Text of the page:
Publish Date: 09/15/2021
Fact checked by: Simon Briffa
I realize he only won one World Series, but very few have ever won as consistently as Cox did. He first led the Atlanta Braves from 1978 to 1981 and then managed the Toronto Blue Jays from 1982 to 1985. He later rejoined the Braves in 1986 as a general manager. He moved back to the manager’s role during the 1990 season and stayed there until his retirement following the 2010 season. The Atlanta Braves have since retired the number 6 in commemoration of Bobby Cox. He led the Atlanta Braves to the World Series championship in 1995. He holds the record for ejections in Major League Baseball with 158 (plus three post-season ejections), previously held by John McGraw.
Cox has been named Manager of the Year four times (1985, 1991, 2004, 2005) and is one of only four managers to have won the award in both the American and National League. He is also the only person to have won the award in consecutive years. Cox has also been named Manager of the Year by The Sporting News eight times (1985, 1991, 1993, 1999, 2002, 2003, 2004, and 2005).
La Russa guided his teams to three World Series titles, six league championships, and twelve division titles in 33 seasons as a manager. His 2,728 wins as a manager rank third all-time in major league history, behind Connie Mack and John McGraw. La Russa was named manager of the White Sox in the middle of the 1979 season and guided the White Sox to an American League West division title four seasons later. Despite being fired in the middle of the 1986 season, the Athletics hired him less than three weeks later. La Russa led the A’s to three consecutive American League championships from 1988 to 1990 and the 1989 World Series title. He left Oakland following the 1995 season to manage the Cardinals and led the team to three National League championships and the 2006 and 2011 World Series titles. La Russa retired after winning the 2011 title and 33 seasons as a major league manager.
Nobody will ever come close to Mack for longevity. He holds the records for wins, losses, and games managed and won almost 1,000 more games than any manager. But he was regarded as a master tactician who believed in intelligence as much as ability—one of the first to reposition his fielders during a game. Mack managed the Philadelphia Athletics for the club’s first 50 seasons of play, starting in 1901, retiring at age 87 following the 1950 season, and was at least part-owner from 1901 to 1954. He was the first manager to win the World Series three times and is the only manager to win consecutive Series on separate occasions (1910–11, 1929–30); his five Series titles remain the third-most by any manager, and his nine American League pennants rank second in league history. However, constant financial struggles forced repeated roster rebuilding, and Mack’s teams also finished in last place 17 times. Mack was elected to the Baseball Hall of Fame in 1937.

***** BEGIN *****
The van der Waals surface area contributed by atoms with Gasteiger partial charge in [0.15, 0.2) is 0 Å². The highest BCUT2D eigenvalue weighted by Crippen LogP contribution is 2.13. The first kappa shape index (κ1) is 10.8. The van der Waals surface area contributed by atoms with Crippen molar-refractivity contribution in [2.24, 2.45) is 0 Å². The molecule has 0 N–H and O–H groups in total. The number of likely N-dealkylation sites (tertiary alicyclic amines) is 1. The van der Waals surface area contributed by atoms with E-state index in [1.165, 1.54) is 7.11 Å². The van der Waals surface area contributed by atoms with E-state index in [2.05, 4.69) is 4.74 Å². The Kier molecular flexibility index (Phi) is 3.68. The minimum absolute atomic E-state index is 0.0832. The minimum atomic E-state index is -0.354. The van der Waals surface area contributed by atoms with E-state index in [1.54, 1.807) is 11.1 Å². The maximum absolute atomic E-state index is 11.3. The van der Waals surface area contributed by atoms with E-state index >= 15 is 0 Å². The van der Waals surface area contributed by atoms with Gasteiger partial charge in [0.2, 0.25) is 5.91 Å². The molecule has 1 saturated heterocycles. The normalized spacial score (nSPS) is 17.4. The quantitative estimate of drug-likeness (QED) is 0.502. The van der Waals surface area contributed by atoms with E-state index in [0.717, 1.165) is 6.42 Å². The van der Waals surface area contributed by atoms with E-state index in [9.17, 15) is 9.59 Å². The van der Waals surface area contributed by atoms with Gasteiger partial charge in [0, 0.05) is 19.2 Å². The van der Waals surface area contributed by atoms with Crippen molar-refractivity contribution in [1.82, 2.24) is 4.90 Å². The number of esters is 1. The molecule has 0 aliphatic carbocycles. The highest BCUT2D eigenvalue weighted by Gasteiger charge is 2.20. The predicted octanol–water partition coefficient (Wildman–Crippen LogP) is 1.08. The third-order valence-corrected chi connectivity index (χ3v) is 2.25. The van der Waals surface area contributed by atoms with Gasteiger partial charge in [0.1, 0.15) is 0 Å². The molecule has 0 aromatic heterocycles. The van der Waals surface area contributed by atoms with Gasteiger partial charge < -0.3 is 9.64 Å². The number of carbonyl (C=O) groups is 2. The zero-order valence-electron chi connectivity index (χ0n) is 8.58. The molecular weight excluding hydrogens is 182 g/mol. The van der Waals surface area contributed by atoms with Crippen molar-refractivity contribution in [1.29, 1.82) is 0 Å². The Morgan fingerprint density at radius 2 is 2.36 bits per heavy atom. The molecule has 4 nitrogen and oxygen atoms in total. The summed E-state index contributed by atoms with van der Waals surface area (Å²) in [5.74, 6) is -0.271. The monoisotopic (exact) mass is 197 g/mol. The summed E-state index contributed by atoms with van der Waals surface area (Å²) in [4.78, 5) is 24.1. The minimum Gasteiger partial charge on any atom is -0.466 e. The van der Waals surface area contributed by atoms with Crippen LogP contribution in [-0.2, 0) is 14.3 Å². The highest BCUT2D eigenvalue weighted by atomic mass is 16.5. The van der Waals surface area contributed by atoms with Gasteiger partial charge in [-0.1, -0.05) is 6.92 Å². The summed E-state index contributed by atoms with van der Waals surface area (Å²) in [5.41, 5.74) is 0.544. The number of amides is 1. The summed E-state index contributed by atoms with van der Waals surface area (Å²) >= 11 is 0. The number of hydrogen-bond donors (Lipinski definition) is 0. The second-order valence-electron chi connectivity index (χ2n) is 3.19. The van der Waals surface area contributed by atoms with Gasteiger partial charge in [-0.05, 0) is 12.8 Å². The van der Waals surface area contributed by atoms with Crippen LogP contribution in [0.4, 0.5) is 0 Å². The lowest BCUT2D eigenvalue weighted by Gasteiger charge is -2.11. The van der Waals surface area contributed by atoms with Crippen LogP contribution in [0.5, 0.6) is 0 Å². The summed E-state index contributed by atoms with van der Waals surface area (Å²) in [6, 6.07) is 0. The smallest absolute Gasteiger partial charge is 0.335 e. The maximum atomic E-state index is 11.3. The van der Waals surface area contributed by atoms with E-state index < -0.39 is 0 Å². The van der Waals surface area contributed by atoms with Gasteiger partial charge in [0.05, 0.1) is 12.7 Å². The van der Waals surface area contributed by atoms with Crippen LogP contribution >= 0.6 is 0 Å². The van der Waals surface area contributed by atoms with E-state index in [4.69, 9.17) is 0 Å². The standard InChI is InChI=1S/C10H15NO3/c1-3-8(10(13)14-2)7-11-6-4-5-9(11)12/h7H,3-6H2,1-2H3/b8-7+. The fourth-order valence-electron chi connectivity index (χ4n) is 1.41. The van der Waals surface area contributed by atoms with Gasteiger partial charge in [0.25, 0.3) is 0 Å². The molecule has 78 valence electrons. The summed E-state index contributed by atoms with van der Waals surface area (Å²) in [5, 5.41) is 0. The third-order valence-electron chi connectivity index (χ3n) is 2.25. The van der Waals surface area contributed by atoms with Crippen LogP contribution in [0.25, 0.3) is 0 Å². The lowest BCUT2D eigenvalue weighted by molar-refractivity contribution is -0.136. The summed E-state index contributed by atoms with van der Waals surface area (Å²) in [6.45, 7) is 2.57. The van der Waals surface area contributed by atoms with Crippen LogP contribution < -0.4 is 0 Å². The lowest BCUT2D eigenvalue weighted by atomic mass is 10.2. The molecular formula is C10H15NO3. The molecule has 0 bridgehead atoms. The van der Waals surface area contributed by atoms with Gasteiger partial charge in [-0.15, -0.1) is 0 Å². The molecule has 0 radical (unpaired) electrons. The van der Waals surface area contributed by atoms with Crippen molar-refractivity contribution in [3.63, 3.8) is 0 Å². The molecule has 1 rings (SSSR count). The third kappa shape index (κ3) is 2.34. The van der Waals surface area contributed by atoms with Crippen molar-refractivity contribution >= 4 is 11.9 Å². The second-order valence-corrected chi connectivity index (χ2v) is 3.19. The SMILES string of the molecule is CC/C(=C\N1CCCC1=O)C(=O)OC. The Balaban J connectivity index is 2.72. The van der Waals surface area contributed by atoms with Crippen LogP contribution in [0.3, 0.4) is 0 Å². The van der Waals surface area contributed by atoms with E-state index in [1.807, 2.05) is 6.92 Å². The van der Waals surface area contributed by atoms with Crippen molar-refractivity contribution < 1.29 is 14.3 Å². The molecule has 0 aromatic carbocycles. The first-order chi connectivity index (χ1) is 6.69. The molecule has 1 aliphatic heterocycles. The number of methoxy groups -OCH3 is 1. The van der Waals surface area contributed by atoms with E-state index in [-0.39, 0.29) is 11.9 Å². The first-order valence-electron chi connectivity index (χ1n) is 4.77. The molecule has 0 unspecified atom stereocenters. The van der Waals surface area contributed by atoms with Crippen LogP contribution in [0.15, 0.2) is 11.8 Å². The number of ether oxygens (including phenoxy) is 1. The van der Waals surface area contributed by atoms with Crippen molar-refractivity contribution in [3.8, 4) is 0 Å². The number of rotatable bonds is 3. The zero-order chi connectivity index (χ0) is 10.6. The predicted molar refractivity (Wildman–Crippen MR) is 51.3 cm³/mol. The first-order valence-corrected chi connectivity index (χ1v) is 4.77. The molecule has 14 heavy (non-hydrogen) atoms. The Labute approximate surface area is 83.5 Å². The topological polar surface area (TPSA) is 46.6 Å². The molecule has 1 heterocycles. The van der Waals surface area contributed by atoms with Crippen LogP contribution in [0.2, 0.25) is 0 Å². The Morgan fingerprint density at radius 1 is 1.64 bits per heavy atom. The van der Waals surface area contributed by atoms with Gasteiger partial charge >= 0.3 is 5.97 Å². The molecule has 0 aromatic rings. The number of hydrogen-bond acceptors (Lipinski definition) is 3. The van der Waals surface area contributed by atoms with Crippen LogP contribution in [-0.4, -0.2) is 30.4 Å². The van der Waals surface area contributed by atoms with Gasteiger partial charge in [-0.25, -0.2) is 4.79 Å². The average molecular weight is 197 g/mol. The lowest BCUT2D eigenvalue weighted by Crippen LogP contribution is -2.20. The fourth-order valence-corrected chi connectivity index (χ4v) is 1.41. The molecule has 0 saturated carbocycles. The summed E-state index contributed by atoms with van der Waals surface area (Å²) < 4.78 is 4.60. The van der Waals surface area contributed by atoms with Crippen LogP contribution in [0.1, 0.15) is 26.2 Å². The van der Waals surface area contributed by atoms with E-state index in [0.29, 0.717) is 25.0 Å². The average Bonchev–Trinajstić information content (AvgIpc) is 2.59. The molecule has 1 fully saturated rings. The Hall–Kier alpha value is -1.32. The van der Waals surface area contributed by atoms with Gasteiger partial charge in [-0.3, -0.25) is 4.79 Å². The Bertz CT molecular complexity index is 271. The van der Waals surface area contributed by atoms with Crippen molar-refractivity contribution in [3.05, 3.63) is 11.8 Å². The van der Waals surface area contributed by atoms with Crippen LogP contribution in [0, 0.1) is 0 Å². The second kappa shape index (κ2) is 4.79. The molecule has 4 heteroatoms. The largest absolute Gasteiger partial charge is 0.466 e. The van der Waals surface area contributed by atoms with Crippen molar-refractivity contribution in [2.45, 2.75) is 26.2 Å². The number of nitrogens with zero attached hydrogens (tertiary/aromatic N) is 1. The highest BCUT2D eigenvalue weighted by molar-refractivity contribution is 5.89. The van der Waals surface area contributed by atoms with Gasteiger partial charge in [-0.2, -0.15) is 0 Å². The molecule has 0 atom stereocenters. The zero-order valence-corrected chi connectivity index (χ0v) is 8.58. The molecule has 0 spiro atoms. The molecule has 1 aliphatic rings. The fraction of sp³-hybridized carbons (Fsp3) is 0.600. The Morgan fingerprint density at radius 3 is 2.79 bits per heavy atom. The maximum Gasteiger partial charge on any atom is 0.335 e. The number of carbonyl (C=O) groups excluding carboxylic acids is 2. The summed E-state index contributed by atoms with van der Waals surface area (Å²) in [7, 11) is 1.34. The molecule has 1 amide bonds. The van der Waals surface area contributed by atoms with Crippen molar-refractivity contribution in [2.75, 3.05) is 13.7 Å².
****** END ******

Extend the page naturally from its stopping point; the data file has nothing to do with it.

McCarthy has the numbers. His winning percentage is the best all-time for managers with more than 300 games. He won 792 games more than he lost. He’s the Yankees’ all-time leader in wins (1460). He was a low-key leader and was once described as a push-button manager. But he obviously knew which buttons to push on teams with Lou Gehrig, Joe DiMaggio, and, later, Ted Williams. Only once team (1922 in the minors) did he manage a team with a losing record or below fourth place. McCarthy’s career-winning percentages in the regular season (.615) and postseason (.698, all in the World Series)are the highest in major league history. His 2,125 career victories rank eighth all-time in major league history for managerial wins, and he ranks first all-time for the Yankees with 1,460 wins.
His teams finished 815 games over .500, the most ever. He still holds the record for wins in the National League. His style was small-ball, perfect for baseball’s dead-ball era. He favored the hit-and-run and sacrifice bunt and often got the most out of older players that other teams had given up on.
Despite great success as a player, McGraw is most remembered for his tremendous accomplishments as a manager. In his book The Old Ball Game, National Public Radio’s Frank Deford calls McGraw “the model for the classic American coach—a male version of the whore with a heart of gold—a tough, flinty so-and-so who was field-smart, a man’s man his players came to love despite themselves.” McGraw took chances on players, signing some who had been discarded by other teams, often getting a few more good seasons out of them. Sometimes these risks paid off; other times, they did not work out quite so well. For example, McGraw took a risk in signing famed athlete Jim Thorpe in 1913. Alas, Thorpe was a bust, not because he lacked athletic ability, but because “he couldn’t hit a ball that curved.” McGraw was one of the first to use a relief pitcher to save games. He pitched Claude Elliott in relief eight times in his ten appearances in 1905. Though saves were not an official statistic until 1969, Elliot was retroactively credited with six saves that season, a record at that time.
McGraw believed that he had to eliminate any potential distractions that could cause his teams to lose. For example, Casey Stengel, who played for the Giants from 1921 to 1923, recalled that McGraw would go over the meal tickets at the team hotel and wasn’t shy about telling his players that they weren’t eating right. For most of his tenure, he set a curfew for 11:30 pm. According to Rogers Hornsby, who served as a player coach for the Giants in 1927, either McGraw or one of his coaches would knock on the players’ hotel room doors at 11:30 sharp—and someone was expected to answer. He was extremely competitive; he would fine players for fraternizing with members of other teams and would not tolerate smiling in the dugout. But, according to Bill James, with McGraw, “the rules were well understood.”